This wasn’t as easy as it might sound. Mrs. Gaunt was a member of a tribe of djinn called the Marid, which is a good tribe of djinn — one of three good tribes. Had she been a member of an evil tribe, like the Ifrit — one of three evil
tribes — she would have just stolen someone else’s body. But while body-borrowing is permitted to a good djinn, body-snatching is strictly forbidden by
The Baghdad Rules,
which is the code that covers all djinn conduct. At least it is forbidden unless the body is not being used.

Now it so happened that the Gaunts employed a faithful housekeeper called Mrs. Trump who, as the result of a frightful fall down a flight of stairs, ended up in the hospital and in a coma. An investigation of Mrs. Trump’s situation had persuaded Mrs. Gaunt that while the housekeeper’s body remained in perfect working order, the poor woman’s medical condition was irreversible; and so, certain that Mrs. Trump would have approved of what she was doing, Mrs. Gaunt decided to assume total control of Mrs. Trump’s body.

She could have done worse. Mrs. Trump was not a bad-looking woman. Indeed, she was a former beauty queen, although she lacked Mrs. Gaunt’s obvious glamour and personality. Nevertheless, while Layla Gaunt herself could sometimes forget that she had a different body, the rest of her family seldom did. Mr. Gaunt and his two children struggled to get used to the idea that Mrs. Gaunt was now inside Mrs. Trump.

It is sometimes said that appearances can be deceptive. This was certainly very true in Mrs. Trump/Gaunt’s case with the unfortunate result that Mr. Gaunt tended only to speak to her about domestic issues such as his laundry and dry cleaning and what was for dinner, while the children persisted in calling her Mrs. Trump instead of Mother or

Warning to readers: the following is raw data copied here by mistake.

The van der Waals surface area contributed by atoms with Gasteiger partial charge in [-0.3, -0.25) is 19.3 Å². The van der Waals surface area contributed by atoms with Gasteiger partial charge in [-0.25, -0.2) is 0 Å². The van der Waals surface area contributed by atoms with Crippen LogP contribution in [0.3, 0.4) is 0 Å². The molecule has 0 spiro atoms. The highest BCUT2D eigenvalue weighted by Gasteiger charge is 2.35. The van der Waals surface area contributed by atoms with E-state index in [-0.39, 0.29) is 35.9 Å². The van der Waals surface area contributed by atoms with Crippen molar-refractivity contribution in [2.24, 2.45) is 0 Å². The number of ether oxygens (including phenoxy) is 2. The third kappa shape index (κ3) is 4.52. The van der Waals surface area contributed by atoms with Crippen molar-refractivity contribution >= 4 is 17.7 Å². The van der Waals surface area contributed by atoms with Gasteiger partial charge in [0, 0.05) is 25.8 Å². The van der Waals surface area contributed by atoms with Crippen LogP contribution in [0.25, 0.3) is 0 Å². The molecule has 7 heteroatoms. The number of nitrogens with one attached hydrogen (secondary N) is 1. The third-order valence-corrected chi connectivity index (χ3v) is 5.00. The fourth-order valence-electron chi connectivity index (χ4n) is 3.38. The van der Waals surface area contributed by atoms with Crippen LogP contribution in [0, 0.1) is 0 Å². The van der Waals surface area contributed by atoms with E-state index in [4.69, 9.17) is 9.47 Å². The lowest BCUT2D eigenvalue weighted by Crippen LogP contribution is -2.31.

Mom, and kept asking her to add things to the weekly grocery list.

What was worse, perhaps, was that those family friends who were unaware of Mrs. Trump’s true identity or that three of the Gaunts had djinn or genie powers, found the housekeeper’s apparent overfamiliarity with Mr. Gaunt a little hard to take. The way she took his hand or sometimes kissed him on the cheek. The way she never seemed to do any actual housework. The way she treated the house as if it belonged to her. The way she wore Mrs. Gaunt’s furs and drove her car.

Mr. Gaunt steadfastly maintained that his wife, Layla, had gone to pursue a career as a sculptor in Australia. But keener-eyed women friends, who noticed the fact that Mrs. Trump was now wearing Mrs. Gaunt’s jewelry, wondered if this might be a lie. One or two of them even speculated that Layla Gaunt had been done away with.

An increasingly unhappy situation came to a head when, one day, a police detective came to the Gaunt family house. He was a large, hairy bear of a man with a walrus mustache who was originally from the Bronx. His name was Detective Michael Wolff. He showed his detective’s shield to the well-dressed woman answering the door who identified herself — to him, at any rate — as the Gaunt family housekeeper, Mrs. Trump.

“Is Mr. Gaunt at home?” asked Detective Wolff.